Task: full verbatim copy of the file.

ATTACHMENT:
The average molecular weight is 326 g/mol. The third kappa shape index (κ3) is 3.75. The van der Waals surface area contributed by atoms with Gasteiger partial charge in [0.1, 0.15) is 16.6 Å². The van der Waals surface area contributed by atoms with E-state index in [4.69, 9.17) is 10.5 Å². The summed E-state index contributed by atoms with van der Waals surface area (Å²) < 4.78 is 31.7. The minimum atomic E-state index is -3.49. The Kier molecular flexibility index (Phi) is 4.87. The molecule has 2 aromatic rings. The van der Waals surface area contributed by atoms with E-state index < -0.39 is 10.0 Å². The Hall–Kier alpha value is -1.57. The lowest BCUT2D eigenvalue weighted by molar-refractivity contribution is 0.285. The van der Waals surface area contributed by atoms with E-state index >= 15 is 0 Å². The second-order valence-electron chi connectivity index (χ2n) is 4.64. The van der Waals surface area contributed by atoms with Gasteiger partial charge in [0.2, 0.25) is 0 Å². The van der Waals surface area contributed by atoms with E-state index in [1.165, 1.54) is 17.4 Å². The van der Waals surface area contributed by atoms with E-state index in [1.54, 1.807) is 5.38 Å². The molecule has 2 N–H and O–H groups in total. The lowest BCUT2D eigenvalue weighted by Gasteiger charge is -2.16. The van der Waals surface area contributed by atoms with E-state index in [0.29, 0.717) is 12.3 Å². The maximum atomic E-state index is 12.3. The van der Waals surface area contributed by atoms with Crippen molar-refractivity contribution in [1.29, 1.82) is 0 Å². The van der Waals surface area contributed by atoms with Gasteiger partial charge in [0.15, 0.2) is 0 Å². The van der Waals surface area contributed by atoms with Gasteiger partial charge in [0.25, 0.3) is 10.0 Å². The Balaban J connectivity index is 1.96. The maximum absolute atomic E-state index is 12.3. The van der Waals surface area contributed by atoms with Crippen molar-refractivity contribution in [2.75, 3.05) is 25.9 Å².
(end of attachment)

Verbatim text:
The average molecular weight is 326 g/mol. The third kappa shape index (κ3) is 3.75. The van der Waals surface area contributed by atoms with Gasteiger partial charge in [0.1, 0.15) is 16.6 Å². The van der Waals surface area contributed by atoms with E-state index in [4.69, 9.17) is 10.5 Å². The summed E-state index contributed by atoms with van der Waals surface area (Å²) < 4.78 is 31.7. The minimum atomic E-state index is -3.49. The Kier molecular flexibility index (Phi) is 4.87. The molecule has 2 aromatic rings. The van der Waals surface area contributed by atoms with E-state index < -0.39 is 10.0 Å². The Hall–Kier alpha value is -1.57. The lowest BCUT2D eigenvalue weighted by molar-refractivity contribution is 0.285. The van der Waals surface area contributed by atoms with E-state index >= 15 is 0 Å². The second-order valence-electron chi connectivity index (χ2n) is 4.64. The van der Waals surface area contributed by atoms with Gasteiger partial charge in [0.2, 0.25) is 0 Å². The van der Waals surface area contributed by atoms with E-state index in [1.165, 1.54) is 17.4 Å². The van der Waals surface area contributed by atoms with E-state index in [1.54, 1.807) is 5.38 Å². The molecule has 2 N–H and O–H groups in total. The lowest BCUT2D eigenvalue weighted by Gasteiger charge is -2.16. The van der Waals surface area contributed by atoms with E-state index in [0.29, 0.717) is 12.3 Å². The maximum atomic E-state index is 12.3. The van der Waals surface area contributed by atoms with Crippen molar-refractivity contribution in [1.29, 1.82) is 0 Å². The van der Waals surface area contributed by atoms with Gasteiger partial charge in [0.15, 0.2) is 0 Å². The van der Waals surface area contributed by atoms with Gasteiger partial charge in [0.25, 0.3) is 10.0 Å². The Balaban J connectivity index is 1.96. The maximum absolute atomic E-state index is 12.3. The van der Waals surface area contributed by atoms with Crippen molar-refractivity contribution in [2.75, 3.05) is 25.9 Å².